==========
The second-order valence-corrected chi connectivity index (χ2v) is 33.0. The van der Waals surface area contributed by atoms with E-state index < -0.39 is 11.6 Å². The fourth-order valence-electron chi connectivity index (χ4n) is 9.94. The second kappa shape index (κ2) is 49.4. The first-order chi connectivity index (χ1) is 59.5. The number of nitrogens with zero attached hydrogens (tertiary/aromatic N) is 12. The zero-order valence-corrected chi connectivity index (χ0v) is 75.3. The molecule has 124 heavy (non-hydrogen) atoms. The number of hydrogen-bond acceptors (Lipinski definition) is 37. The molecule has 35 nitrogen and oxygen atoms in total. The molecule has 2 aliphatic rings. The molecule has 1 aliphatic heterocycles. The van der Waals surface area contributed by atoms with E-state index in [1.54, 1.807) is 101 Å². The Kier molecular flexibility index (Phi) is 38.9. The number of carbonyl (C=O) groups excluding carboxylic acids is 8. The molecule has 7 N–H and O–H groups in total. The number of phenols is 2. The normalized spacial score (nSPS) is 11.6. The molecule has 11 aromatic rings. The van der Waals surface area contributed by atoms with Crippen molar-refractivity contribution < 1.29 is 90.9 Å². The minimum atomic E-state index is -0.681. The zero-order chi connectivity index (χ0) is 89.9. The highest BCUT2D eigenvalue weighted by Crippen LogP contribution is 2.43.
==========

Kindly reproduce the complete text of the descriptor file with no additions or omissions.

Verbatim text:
The second-order valence-corrected chi connectivity index (χ2v) is 33.0. The van der Waals surface area contributed by atoms with E-state index < -0.39 is 11.6 Å². The fourth-order valence-electron chi connectivity index (χ4n) is 9.94. The second kappa shape index (κ2) is 49.4. The first-order chi connectivity index (χ1) is 59.5. The number of nitrogens with zero attached hydrogens (tertiary/aromatic N) is 12. The zero-order valence-corrected chi connectivity index (χ0v) is 75.3. The molecule has 124 heavy (non-hydrogen) atoms. The number of hydrogen-bond acceptors (Lipinski definition) is 37. The molecule has 35 nitrogen and oxygen atoms in total. The molecule has 2 aliphatic rings. The molecule has 1 aliphatic heterocycles. The van der Waals surface area contributed by atoms with E-state index in [1.54, 1.807) is 101 Å². The Kier molecular flexibility index (Phi) is 38.9. The number of carbonyl (C=O) groups excluding carboxylic acids is 8. The molecule has 7 N–H and O–H groups in total. The number of phenols is 2. The normalized spacial score (nSPS) is 11.6. The molecule has 11 aromatic rings. The van der Waals surface area contributed by atoms with Crippen molar-refractivity contribution < 1.29 is 90.9 Å². The minimum atomic E-state index is -0.681. The zero-order chi connectivity index (χ0) is 89.9. The highest BCUT2D eigenvalue weighted by Crippen LogP contribution is 2.43.